Illustrator: Kevin O'Malley
Publisher: Bloomsbury Walker (March 15, 2011)
Audience: Grades 5 to 8
Source: Copy for Review
Non-Fiction * Middle Grade * History
Description from GoodReads:
Over the course of history men and women have lived and died. In fact, getting sick and dying can be a big, ugly mess-especially before the modern medical care that we all enjoy today. How They Croaked relays all the gory details of how nineteen world figures gave up the ghost. For example:
It is believed that Henry VIII's remains exploded within his coffin while lying in state.
Doctors "treated" George Washington by draining almost 80 ounces of blood before he finally kicked the bucket.
Right before Beethoven wrote his last notes, doctors drilled a hole in his stomach without any pain medication.
Readers will be interested well past the final curtain, and feel lucky to live in a world with painkillers, X-rays, soap, and 911.
From the title of the book to the cover of the book to the actual content of the book, Bragg has a winner on her hands. It is fun finding non-fiction that is written in an interesting, easily readable manner. Each chapter centers on one of nineteen different famous people (many whom are related or connected in some manner) and is followed by two pages of historical facts related to that particular famous person or his/her manner of death.
How They Croaked is fun in that gross sort of way. The reader is treated to many of the gory details of how crude medical treatments of the time likely contributed more to the deaths of these famous individuals than possibly the actual diseases. In a few cases, the causes of their deaths were related to the careers they were consumed by. For example, I never really thought about how Marie Curie's research would contribute to her death which was caused basically by prolonged exposure to radiation.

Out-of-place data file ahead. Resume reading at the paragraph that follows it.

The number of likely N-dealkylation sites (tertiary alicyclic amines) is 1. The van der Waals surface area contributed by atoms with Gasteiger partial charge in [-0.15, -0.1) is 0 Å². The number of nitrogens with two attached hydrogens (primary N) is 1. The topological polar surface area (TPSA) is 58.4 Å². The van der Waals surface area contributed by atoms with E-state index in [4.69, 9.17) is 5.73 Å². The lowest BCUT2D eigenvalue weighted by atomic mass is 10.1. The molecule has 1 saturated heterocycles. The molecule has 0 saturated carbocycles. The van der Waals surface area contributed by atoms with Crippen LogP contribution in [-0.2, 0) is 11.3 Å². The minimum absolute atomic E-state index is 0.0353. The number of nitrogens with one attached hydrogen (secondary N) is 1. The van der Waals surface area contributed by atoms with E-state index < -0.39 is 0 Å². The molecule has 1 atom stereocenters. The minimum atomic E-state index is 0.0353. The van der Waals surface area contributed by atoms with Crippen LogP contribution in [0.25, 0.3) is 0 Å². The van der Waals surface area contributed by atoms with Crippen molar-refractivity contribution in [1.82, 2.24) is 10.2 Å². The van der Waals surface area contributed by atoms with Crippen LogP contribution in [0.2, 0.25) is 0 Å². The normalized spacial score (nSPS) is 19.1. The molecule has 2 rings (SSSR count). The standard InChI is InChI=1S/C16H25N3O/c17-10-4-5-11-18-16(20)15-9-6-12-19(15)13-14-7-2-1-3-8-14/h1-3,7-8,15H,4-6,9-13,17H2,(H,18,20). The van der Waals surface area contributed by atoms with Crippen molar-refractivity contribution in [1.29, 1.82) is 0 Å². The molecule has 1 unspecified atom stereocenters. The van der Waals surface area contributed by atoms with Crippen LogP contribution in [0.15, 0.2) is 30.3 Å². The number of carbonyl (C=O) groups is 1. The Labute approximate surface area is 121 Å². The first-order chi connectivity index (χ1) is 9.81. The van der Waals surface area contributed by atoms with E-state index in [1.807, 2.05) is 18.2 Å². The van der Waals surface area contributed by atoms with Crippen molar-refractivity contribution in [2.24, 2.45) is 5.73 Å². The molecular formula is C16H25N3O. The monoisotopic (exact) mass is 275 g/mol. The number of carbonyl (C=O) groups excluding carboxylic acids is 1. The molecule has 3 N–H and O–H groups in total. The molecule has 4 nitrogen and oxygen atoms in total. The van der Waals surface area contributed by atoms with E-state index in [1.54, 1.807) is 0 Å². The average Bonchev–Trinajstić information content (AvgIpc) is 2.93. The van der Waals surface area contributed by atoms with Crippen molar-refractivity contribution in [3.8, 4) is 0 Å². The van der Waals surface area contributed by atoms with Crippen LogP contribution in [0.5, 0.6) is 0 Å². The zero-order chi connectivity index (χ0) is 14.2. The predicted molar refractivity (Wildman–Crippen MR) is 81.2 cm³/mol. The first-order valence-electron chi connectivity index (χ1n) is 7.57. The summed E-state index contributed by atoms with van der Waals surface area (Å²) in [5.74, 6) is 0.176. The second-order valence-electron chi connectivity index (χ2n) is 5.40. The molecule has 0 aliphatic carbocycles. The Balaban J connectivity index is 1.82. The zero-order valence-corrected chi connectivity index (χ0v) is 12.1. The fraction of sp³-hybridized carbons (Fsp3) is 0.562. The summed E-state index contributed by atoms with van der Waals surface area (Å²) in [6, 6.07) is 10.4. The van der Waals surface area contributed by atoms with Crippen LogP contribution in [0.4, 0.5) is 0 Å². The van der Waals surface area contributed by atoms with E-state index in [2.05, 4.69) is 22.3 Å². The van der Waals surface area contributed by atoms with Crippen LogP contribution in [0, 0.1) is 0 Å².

Bragg doesn't hold back with her descriptions but at the same time the tidbits about the lives, loves, relationships and quirky habits of each of these historical figures are woven into each chapter. Never, in some ways, has history been so fun. Catchy chapter titles, modern vernacular, and just the right amount of witty humor make each chapter a quick read. The book can be read in order (which is also chronologically ordered) or can be read by picking and choosing your favorites. I did a little of both. However, I will say, the connections between some of the individuals are more evident when reading it in order. Also, How They Croaked can be read in one sitting or a couple of chapters at a time, but once I got started I had trouble putting it down.
Parents, teachers, librarians looking to entice that elusive male reader may want to suggest that they give this one a read. And though the book may be listed as being for 5th to 8th graders, I would suggest that this is one book that will be just as likely read by a 5th grader as an adult. How They Croaked is definitely a book to add to a school library. My guess is once it is book talked, it won't stay on the shelves for long.
Here is the link to an interview that NPR did on How , click here to check it out.
* Marvelous Middle Grade Mondays were started by Shannon over at Ramblings of a Wannabe Scribe. You can check out her Marvelous Middle Grade Monday choice and Giveaway Post here.